What are sinuses?
The sinuses are cavities, or air-filled pockets located inside the face, near the nasal passages. Like the nasal passages, the sinuses are lined with mucous membranes. There are four sinuses:
- Ethmoid sinus - located around the area of the bridge of the nose. This sinus is present at birth, and continues to grow until puberty.
- Maxillary sinus - located around the area of the cheeks. This sinus is also present at birth, and continues to grow until puberty.
- Frontal sinus - located in the area of the forehead. This sinus does not develop until around 7 years of age.
- Sphenoid sinus - located deep in the face, behind the nose. This sinus does not fully develop until adolescence.
What is sinusitis?
Sinusitis is an infection of the paranasal sinuses (sinuses near the nose). These infections usually occur after a cold or after an allergic inflammation. There are three types of sinusitis:
- Acute sinusitis - occurs quickly and improves with the appropriate treatment
- Subacute sinusitis - does not improve with treatment initially, but lasts less than three months
- Chronic sinusitis - occurs with repeated acute infections or with previous infections that were inadequately treated. The symptoms last longer than three months.
What causes sinusitis?
Sometimes, a sinus infection happens after an upper respiratory infection (URI) or common cold. The URI causes inflammation of the nasal passages that can block the opening of the paranasal sinuses, and result in a sinus infection. Allergies can also lead to sinusitis because of the swelling of the nasal tissue and increased production of mucus.
There are other possible conditions that can block the normal flow of secretions out of the sinuses and can lead to sinusitis including the following:
- Enlarged adenoids
- Trauma to the nose
- Foreign objects stuck in the nose
- Abnormalities in the structure of the nose
- Cleft palate
- Infections from a tooth
When the flow of secretions from the sinuses is blocked, bacteria may begin to grow. This leads to a sinus infection, or sinusitis.
What are the symptoms of sinusitis?
The symptoms of sinusitis depend greatly on the age of the child. The following are the most common symptoms of sinusitis. However, each child may experience symptoms differently. Symptoms may include:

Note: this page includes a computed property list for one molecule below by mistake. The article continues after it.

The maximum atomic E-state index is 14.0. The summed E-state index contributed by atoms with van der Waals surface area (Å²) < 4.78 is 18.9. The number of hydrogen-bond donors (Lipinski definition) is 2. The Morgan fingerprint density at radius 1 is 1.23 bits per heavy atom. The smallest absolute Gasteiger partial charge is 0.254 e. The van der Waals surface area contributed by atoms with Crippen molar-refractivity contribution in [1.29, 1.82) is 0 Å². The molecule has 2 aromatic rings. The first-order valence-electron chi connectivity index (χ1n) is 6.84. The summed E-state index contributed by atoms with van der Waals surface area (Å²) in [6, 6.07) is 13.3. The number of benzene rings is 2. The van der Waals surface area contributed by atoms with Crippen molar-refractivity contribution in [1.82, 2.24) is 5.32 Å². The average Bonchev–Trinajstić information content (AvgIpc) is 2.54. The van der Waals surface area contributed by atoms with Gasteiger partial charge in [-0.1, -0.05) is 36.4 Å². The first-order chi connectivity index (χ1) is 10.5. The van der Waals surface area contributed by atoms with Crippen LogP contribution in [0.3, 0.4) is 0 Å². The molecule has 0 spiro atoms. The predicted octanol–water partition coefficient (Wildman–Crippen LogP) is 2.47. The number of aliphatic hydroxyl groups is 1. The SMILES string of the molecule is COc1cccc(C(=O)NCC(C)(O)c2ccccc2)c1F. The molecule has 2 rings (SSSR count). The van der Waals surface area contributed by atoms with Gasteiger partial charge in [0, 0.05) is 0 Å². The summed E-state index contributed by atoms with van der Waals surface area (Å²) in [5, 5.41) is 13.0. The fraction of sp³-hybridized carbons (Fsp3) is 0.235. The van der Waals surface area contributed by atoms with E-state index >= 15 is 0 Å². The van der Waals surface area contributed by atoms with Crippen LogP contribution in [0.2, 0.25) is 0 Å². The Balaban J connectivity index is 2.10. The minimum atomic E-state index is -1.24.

In younger children
- Runny nose that lasts longer than seven to 10 days
- Nasal discharge that is usually thick green or yellow, but can be clear
- Nighttime cough
- Daytime cough, occasionally
- Swelling around the eyes
- Children younger than 5 years of age rarely have headaches from sinusitis
In older children and adults
- Runny nose or cold symptoms lasting longer than seven to 10 days
- Drip from the nose to the back of the throat
- Facial discomfort
- Bad breath
- Sore throat
- Swelling around the eye, often worse in the morning
The symptoms of sinusitis may resemble other conditions or medical problems. Always consult your child's physician for a diagnosis.
How is sinusitis diagnosed?
In addition to a complete medical history and physical examination, diagnostic procedures for sinusitis may include the following:
- Cultures from the nose or sinus fluid - laboratory tests that involve the growing of bacteria or other microorganisms to aid in diagnosis.
- Sinus X-rays - X-rays are not typically used, but may help assist in the diagnosis.
- Computed tomography (also called CT scan) - a diagnostic imaging procedure that uses a combination of X-rays and computer technology to produce detailed images of the body.
- Blood tests.
Treatment for sinusitis
The specific treatment for this condition depends on many factors and is tailored for each child. Please discuss your child's condition, treatment options and your preferences with your child's physician or healthcare provider.
Treatment of sinusitis may include the following:
- Antibiotics, as determined by your child's physician (antibiotics are usually given for 10 to 14 days, and sometimes longer)
- Acetaminophen (for pain or discomfort)
- Use of a cool mist humidifier in your child's room
- Salt water nasal drops or sprays
- Anti-inflammatory or Corticosteroid nasal sprays
- Decongestant nasal sprays (eg, AFRIN.) for short-term use only
Decongestants and antihistamines may or may not help the symptoms of sinusitis.
Reviewed by: Steven D. Handler, MD, MBE
Date: April 2009